A perfect example is the LiquidWatch by [CF]. There’s no fancy high voltage circuitry here, no wireless telemetry. For this entry, a coin cell is simply doing what it’s arguably best known for: powering a wrist watch. But it’s doing it with style.

The LiquidWatch is powered by an Arduino-compatible Atmega328 and uses two concentric rings of LEDs to display the time. Minutes and seconds are represented by the outer ring of 60 LEDs, and the 36 LEDs of the inner ring show hours. The hours ring might sound counter-intuitive with 36 positions, but the idea is to think of the ring as the hour hand of an analog watch rather than a direct representation of the hour. Having 36 LEDs for the hour allows for finer graduation than simply having one LED for each hour of the day. Plus it looks cool, so there’s that.

Square and round versions of the LiquidWatch’s are in development, with some nice production images of [CF] laser cutting the square version out of some apple wood. The wooden case and leather band give the LiquidWatch a very organic vibe which contrasts nicely with the high-tech look of the exposed PCB display. Even if you are one of the legion that are no longer inclined to wear a timepiece on their wrist, you’ve got to admit this one is pretty slick.

Whether you’re looking to break new ground or simply refine a classic, there’s still plenty of time to enter your project in the 2017 Coin Cell Challenge.


Filed under: Arduino Hacks, clock hacks, contests

Trolling eBay for parts can be bad for your wallet and your parts bin. Yes, it’s nice to be well stocked, but eventually you get to critical mass and things start to take on a life of their own.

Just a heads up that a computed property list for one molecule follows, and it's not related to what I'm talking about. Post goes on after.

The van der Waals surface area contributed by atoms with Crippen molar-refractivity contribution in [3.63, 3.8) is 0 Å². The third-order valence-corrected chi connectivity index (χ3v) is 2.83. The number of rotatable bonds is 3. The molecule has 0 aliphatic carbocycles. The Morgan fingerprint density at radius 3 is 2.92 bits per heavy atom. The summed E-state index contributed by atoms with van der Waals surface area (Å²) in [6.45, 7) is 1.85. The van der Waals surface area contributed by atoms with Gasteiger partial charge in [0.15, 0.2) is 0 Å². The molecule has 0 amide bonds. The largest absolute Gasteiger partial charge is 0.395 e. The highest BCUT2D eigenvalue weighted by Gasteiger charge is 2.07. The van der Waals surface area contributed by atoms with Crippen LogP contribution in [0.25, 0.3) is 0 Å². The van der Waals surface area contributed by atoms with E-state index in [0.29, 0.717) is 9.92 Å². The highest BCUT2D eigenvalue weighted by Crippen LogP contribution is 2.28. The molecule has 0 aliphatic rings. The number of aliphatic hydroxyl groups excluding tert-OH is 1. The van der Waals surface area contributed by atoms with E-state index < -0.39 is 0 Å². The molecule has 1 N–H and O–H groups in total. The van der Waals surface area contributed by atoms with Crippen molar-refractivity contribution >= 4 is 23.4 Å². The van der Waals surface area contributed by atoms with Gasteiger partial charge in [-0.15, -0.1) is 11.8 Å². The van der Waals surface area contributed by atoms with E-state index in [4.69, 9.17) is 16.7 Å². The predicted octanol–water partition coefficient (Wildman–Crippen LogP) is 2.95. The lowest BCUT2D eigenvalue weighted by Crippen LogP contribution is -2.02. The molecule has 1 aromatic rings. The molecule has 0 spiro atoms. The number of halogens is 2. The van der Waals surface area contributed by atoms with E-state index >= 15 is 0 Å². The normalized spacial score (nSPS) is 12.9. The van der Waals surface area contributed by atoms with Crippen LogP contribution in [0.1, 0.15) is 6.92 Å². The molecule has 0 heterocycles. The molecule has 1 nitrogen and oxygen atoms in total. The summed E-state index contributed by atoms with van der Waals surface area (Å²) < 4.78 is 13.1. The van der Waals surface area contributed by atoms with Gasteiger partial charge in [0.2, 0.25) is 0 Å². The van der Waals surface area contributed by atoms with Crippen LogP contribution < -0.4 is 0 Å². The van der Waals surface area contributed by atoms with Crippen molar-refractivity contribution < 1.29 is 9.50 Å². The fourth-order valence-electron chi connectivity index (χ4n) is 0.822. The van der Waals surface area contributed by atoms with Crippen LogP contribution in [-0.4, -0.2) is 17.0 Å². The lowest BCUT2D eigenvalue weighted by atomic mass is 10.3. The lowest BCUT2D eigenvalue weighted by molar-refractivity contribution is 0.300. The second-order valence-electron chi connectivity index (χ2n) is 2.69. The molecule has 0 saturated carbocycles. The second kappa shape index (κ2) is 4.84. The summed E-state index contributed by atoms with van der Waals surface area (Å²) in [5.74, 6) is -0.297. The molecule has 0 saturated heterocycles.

This unconventional Arduino-based FM receiver is the result of one such inventory overflow, and even though it may take the long way around to listening to NPR, [Kevin Darrah]’s build has some great tips in it for other projects. Still in the mess-o-wires phase, the radio is centered around an ATmega328 talking to a TEA5767 FM radio module over I²C. Tuning is accomplished by a 10-turn vernier pot with an analog meter for frequency display. A 15-Watt amp drives a pair of speakers, but [Kevin] ran into some quality control issues with the amp and tuner modules that required a little extra soldering as a workaround. The longish video below offers a complete tutorial on the hardware and software and shows the radio in action.

We like the unconventional UI for this one, but a more traditional tuning method using the same guts is also possible, as this retro-radio refit shows.


Filed under: Arduino Hacks, misc hacks

Trolling eBay for parts can be bad for your wallet and your parts bin. Yes, it’s nice to be well stocked, but eventually you get to critical mass and things start to take on a life of their own.